Banned in France (where it was released as ‘Salfistes’), ‘JIHADISTS’ goes deep into the heart of the most radical and violent of Islamic movements – Salafism – to reveal the inner workings of extreme Islam.
Quilette Some years ago, when assessments of the Arab Spring were at their most optimistic, it became common to hear it suggested that al-Qaeda was, if not defeated entirely, then virtually irrelevant. And yet, with all eyes on the Middle East, towns and cities in Mali would soon be falling like dominoes to al-Qaeda and its Islamist allies.
This was the context in which two French filmmakers, François Margolin and Lemine Ould Salem, boldly journeyed to North Africa to document life in territory now governed by sharia law. The result of that trip is an extraordinary documentary entitled Jihadists, an unprecedented, unflinching, and unsettling glimpse into life under Islamofascist control.
Hatred is the film’s stubbornly recurring theme, repeated like a mantra and directed at a plethora of targets. Hatred of Jews; hatred of women; hatred of homosexuals; hatred of the West and all its works, and in particular its foreign policy.
In the ongoing debate over terrorism, Jihadists offers a timely reminder of why Islamic theology matters, and a sharp rejoinder to those academics and analysts determined to downplay its importance as the primary driver behind terrorism and extremism and overplay every other possible driver (economics, racism, historical and geopolitical grievance, and so on). It is unfortunate, to put it mildly, that in 2019 we still find ourselves subjected to denialist headlines such as this dismaying recent example in the Observer: “Brain Scans Show Social Exclusion Creates Jihadists, Say Researchers.”
Throughout the film, religious fervour and a craving for power are entangled in the interviewees’ sadism, and this seeps out of the scenes of ISIS’s drive-by executions, of gunmen shooting cowering prisoners in the back of the head, and of hands being hacked off while an audience of goons ecstatically yell “Allahu Akbar!” And, predictably, the air is heavy with the stench of paranoid anti-Semitism. Amedy Coulibaly’s attack on a Jewish supermarket in Paris in January 2015 is justifiable, announces Salem, because “between Jews and Muslims it is an endless fight. We are at war.”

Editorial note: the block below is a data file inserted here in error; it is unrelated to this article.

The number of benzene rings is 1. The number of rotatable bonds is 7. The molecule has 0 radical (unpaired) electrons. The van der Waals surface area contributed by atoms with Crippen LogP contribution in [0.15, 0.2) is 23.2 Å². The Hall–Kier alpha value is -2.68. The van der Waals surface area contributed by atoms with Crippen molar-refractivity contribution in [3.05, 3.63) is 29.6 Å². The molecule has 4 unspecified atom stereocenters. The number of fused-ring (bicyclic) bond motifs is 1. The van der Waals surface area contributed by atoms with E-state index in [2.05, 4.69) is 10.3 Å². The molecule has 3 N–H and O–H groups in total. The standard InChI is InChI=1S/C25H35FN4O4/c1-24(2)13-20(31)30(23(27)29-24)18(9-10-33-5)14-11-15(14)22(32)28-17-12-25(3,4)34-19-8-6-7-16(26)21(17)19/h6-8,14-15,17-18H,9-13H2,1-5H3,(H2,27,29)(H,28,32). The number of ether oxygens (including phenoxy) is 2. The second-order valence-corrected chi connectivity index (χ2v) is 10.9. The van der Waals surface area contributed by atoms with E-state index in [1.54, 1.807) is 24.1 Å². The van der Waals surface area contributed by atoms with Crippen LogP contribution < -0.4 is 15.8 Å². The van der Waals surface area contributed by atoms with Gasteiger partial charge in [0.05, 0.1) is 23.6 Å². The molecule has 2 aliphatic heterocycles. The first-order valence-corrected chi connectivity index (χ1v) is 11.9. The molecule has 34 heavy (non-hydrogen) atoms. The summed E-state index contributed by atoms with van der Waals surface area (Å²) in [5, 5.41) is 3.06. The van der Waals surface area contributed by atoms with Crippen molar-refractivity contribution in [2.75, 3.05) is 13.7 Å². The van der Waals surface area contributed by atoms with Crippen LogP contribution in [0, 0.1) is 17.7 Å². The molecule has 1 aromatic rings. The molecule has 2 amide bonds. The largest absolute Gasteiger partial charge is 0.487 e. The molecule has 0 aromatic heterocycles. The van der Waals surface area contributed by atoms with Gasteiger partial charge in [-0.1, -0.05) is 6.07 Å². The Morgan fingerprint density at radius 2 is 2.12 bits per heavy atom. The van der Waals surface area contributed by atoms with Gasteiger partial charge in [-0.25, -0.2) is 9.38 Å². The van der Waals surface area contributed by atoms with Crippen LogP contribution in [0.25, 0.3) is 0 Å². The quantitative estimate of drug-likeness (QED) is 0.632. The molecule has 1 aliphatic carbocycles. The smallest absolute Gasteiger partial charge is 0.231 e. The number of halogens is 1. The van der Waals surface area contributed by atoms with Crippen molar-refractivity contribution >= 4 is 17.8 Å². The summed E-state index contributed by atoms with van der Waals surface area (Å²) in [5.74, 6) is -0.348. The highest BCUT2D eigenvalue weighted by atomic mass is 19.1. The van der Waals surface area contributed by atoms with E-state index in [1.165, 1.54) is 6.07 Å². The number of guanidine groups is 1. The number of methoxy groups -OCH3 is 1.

The filmmakers were granted unparalleled access to fundamentalist clerics of Sunni Islam who proselytize for a “purer” form of Islam–including jihad of the sword–in Mali, Tunisia, Iraq and Afghanistan. Their theoretical interpretations are juxtaposed against images and footage from recruitment videos to show the hardline application of sharia law. Without experts contextualizing these events, the film, which inspired the Oscar-nominated feature, “Timbuktu”, paints a stark portrait of everyday life under jihadi rule.
And that is why Jihadists deserves and needs to be seen. By letting the Islamic extremists speak for themselves, Margolin and Salem’s film enhances our understanding of why acts of terror keep occurring. It is effective precisely because no attempt is made to mediate or dilute the message with superfluous context, or experts explaining why the jihadists are wrong or cannot possibly mean what they say. Margolin and Salem’s film demonstrates quite plainly that they do mean it. They do believe it. And it is time that we believed them.
NYC Tickets: https://www.cinemavillage.com/Now-Pla…
Los Angeles Tickets: https://www.laemmle.com/films/45275
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